Yes, that is no typo. We ranked Heiskanen 10th overall — although not every individual did not rank Heiskanen specifically at 10th overall. While Heiskanen has risen up the rankings, with the infamous U18 bump, we value him slightly less, relatively speaking.
We do view Heiskanen, though, as one of the best defenders available this draft.
- Age: 17-years-old, 1999-07-18
- Birthplace: Espoo, FIN
- Position: LD
- Handedness: Left
- Height: 6’0″
- Weight: 174 lbs
- Draft Year Team: HFIK
Heiskanen is elite skating defenceman with plenty of speed and mobility. Already playing against men in Liiga he is an excellent puck mover and transition defenceman. His offensive ceiling is not too high and he may never quarterback the powerplay but he has good hockey sense, is ahead of his years in his defensive play.
An excellent skater with top notch lateral agility and speed. He shows great confidence with the puck and he processes the game extremely well under pressure. He has great passing skills and vision. A defenseman with a high hockey IQ, he shows good gap control, positioning and awareness.
Heiskanen has all the potential to be an excellent puck-moving defenseman at the pro level. He’s noticeably calm and confident with the puck in all situations, whether it be in the defensive zone under pressure or playing the point on power play. He has very good puck skills, keeps his head up and makes the right decisions on when to pass and when to carry the puck.
An elite two-way defenceman in the making, Miro Heiskanen has a toolbox bursting at the seams. Very smooth skater whose general agility and athleticism is excellent and on display every shift. A confident puck mover with no issues running a play himself and starting a transition up-ice. Solid creativity and impressive puck skills. Always makes the high percentage play and doesn’t put teammates in dangerous or vulnerable positions. Willingness to play a physical game is not an issue, as he is often seen throwing the body. Defensively very diligent and proactive, keeping the opposition to the outside and cutting off open and common lanes.
His hockey sense is so good that he dictates the play due to how effectively he moves the puck. He makes great decisions, understands how to create chances while keeping his plays simple, and overall shows no issues playing at a pro pace. His mobility is pretty good, too, as he can get up into the rush well and close his gaps efficiently.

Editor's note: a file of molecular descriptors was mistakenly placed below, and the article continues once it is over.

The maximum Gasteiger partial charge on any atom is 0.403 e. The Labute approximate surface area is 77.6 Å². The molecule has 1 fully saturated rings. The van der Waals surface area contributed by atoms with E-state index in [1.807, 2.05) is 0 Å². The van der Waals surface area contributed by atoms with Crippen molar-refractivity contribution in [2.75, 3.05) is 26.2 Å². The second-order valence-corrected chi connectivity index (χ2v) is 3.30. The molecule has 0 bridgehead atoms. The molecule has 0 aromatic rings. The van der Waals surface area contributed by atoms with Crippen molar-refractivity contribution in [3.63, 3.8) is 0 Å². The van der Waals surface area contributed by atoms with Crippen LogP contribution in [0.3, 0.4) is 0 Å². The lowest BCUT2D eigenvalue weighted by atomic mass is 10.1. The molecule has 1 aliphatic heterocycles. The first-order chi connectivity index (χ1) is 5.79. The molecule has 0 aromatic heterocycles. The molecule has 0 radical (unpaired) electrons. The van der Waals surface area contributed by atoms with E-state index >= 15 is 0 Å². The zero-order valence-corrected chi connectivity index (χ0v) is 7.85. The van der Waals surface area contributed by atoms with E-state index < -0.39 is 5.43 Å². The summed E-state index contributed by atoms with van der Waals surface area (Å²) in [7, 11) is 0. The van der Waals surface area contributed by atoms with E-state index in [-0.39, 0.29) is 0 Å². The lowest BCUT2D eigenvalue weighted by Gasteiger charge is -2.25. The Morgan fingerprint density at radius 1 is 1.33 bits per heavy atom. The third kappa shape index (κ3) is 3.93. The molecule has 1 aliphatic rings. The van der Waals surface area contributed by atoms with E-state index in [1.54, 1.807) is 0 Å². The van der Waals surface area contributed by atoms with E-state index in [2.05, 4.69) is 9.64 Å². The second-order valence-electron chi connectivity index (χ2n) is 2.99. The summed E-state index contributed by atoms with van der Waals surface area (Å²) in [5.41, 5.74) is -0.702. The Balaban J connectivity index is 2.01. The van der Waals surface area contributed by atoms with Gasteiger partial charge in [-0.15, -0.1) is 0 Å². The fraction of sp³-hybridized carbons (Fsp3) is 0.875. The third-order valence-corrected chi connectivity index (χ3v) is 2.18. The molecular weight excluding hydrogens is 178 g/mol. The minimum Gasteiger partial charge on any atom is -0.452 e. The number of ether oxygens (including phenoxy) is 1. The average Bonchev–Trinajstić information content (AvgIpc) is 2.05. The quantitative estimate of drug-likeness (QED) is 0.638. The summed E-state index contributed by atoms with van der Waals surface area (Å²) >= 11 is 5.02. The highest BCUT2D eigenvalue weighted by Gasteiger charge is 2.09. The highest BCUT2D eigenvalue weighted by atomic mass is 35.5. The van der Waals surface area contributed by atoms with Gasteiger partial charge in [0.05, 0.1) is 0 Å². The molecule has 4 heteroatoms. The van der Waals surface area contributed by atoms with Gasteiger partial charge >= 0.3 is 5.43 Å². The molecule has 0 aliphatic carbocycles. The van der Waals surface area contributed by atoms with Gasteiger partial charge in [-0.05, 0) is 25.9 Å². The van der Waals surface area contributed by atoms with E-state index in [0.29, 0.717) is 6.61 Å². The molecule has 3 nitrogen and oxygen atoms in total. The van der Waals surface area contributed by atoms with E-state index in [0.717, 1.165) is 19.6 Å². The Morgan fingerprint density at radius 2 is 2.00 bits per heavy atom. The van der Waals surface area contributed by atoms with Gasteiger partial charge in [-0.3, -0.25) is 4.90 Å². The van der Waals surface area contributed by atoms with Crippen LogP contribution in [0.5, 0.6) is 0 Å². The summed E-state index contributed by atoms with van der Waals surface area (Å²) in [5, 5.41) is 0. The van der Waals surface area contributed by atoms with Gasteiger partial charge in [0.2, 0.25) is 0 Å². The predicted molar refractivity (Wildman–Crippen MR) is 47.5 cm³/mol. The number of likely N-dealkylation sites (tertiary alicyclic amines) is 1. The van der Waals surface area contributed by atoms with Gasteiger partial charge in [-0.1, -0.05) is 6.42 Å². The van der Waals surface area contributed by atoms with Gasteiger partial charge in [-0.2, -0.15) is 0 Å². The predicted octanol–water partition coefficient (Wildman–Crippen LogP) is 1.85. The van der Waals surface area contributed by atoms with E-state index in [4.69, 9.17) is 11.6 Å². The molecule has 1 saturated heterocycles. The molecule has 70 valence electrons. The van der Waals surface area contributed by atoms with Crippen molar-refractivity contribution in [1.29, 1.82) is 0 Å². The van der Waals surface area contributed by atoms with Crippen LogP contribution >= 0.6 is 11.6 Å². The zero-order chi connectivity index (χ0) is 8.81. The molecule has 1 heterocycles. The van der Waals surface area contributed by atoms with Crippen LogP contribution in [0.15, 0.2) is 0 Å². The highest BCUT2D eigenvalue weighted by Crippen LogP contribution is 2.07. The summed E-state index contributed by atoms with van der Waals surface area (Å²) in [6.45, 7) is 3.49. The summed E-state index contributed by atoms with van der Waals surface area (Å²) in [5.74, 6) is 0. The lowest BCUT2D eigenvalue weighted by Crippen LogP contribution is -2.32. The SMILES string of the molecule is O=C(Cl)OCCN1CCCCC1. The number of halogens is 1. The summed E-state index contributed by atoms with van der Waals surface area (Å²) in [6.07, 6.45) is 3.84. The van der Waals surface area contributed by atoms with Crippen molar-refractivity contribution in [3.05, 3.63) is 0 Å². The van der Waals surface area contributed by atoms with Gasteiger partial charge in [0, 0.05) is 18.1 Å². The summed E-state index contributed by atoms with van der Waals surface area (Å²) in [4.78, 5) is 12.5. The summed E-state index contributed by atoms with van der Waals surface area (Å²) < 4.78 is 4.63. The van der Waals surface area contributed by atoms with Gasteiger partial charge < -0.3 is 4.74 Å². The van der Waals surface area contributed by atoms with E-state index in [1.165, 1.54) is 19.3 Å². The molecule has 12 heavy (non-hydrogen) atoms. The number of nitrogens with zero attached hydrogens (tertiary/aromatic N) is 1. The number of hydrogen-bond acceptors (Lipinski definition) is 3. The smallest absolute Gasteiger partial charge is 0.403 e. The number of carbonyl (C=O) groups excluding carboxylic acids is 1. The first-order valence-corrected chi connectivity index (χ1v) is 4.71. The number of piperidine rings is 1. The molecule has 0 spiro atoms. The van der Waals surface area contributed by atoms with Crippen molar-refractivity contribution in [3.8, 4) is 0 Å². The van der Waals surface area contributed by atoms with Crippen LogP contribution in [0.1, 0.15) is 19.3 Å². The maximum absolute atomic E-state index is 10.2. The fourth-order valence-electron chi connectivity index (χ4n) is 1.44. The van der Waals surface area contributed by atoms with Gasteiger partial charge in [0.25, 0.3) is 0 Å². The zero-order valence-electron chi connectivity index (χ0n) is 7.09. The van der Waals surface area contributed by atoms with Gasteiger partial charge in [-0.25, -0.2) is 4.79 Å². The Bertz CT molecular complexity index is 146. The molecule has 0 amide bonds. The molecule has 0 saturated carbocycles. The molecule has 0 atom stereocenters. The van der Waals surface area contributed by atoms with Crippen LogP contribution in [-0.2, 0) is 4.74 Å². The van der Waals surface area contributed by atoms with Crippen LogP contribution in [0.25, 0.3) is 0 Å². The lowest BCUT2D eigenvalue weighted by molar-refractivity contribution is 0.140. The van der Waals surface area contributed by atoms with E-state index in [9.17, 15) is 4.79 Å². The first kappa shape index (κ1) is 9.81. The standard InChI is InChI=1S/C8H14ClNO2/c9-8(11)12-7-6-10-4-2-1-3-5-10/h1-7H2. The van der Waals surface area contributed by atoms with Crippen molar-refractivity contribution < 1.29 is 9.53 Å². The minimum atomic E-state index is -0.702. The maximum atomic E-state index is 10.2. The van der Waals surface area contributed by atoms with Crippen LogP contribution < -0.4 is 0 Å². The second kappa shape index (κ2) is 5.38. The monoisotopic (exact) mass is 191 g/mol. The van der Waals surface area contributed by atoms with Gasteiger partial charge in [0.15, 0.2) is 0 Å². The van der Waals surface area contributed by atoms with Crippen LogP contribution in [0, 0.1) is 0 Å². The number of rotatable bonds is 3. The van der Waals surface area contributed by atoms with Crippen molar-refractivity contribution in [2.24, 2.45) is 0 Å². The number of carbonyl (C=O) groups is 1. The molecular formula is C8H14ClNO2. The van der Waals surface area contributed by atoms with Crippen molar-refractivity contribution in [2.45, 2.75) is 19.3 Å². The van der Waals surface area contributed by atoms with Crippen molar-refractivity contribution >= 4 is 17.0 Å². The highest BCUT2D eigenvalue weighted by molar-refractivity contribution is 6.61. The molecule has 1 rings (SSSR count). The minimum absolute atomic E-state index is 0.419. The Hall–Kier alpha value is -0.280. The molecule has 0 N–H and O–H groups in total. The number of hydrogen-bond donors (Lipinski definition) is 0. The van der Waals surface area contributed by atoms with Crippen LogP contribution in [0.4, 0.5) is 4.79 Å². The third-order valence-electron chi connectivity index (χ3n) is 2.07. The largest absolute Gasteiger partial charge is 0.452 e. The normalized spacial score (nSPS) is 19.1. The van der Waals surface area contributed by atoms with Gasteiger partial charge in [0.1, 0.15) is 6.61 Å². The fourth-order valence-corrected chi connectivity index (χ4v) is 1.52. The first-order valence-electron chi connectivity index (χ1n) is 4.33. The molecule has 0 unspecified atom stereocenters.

Heiskanen made a huge leap in most rankings after a dominant performance in the U18s. As one example, Heiskanen was not ranked in ISS’s April edition for their top 31 but flew up to fourth overall in May. To be fair, ranking him fourth was an improvement over not being ranked.
Now, U18s matter. It’s the only time we see the bulk of the top draft-eligible skaters playing similar (note: NOT the same) levels of competition and usage. There is a lot of value to these games, but probably not nearly as much as a good portion of the industry tends to make of it.
Still, Heiskanen put up a dominant performance, including 12 points in 7 games. This placed Heiskanen up there with Ryan Murphy, Jamie McBain, Albert Yarullin, Erik Johnson, Adam Clendening, and Tim Erixon for top U18 scoring defenders. Quite the list… although it does also include Ryan Murray and Matt Dumba.
Heiskanen’s production in the Finnish Liiga was high, with his ten points placing him in a three-way tie for third in historic U18 scoring. The other two, however, came from the 1982-83 and 1990-91 seasons which would be less impressive when adjusting for era.
U18 European scoring is always difficult to analytically project a player’s potential due to multiple factors. Draft eligible skaters in Europe tend to play in depth roles, suppressing scoring. Low scoring means that variance, luck, and usage play a much larger role, especially for defenders. Many non-star European players hesitate to move to North America, as playing in Europe often surpasses the lifestyle quality in the AHL or ECHL.
I’ve said it previously, but scoring in Europe has more to do with whether or not a player was good enough to garner himself the opportunity to score rather than estimating their relative worth.
So, what do we know then?
We are aware Heiskanen has been one of the top producing defenders in Liiga history, but that does not correlate to success as strongly as leagues like the SHL or the CHL. We know Heiskanen has been one of the top producing defenders in U18 history, but that does not correlate as strongly either.
We also know that he carries many of the tools scouts traditionally adore and covet. I highlighted a few more scout notes above than normal for these profiles to help show this.
Heiskanen is an exceptional skater, being able to move with ease in all four directions. His mobility allows him to shift directions easily, which combines with his high-end IQ lending to exceptional defensive abilities, especially in gap control. He defends entries although could use a bit more strength for boxing opponents out for rebounds.
His best tool is his mind. He thinks the game in a way that allows him to win board battles before they start, predicting the play of the puck before its transpiration. His mind also assists him in both the transitional and offensive elements of the game. Heiskanen carries plus-level puck skills and distributes with ease without caving to pressure. Typically I hate the word poise, but it works here.
He is the prototypical two-way, 200-foot defender. He’ll man the secondary power play, with some upside of higher, kill penalties, and eat minutes at even strength.
There are still questions surrounding his offensive upside, but the potential is there. How the next two years transpire, and his performance will hopefully show a better picture of his ceiling.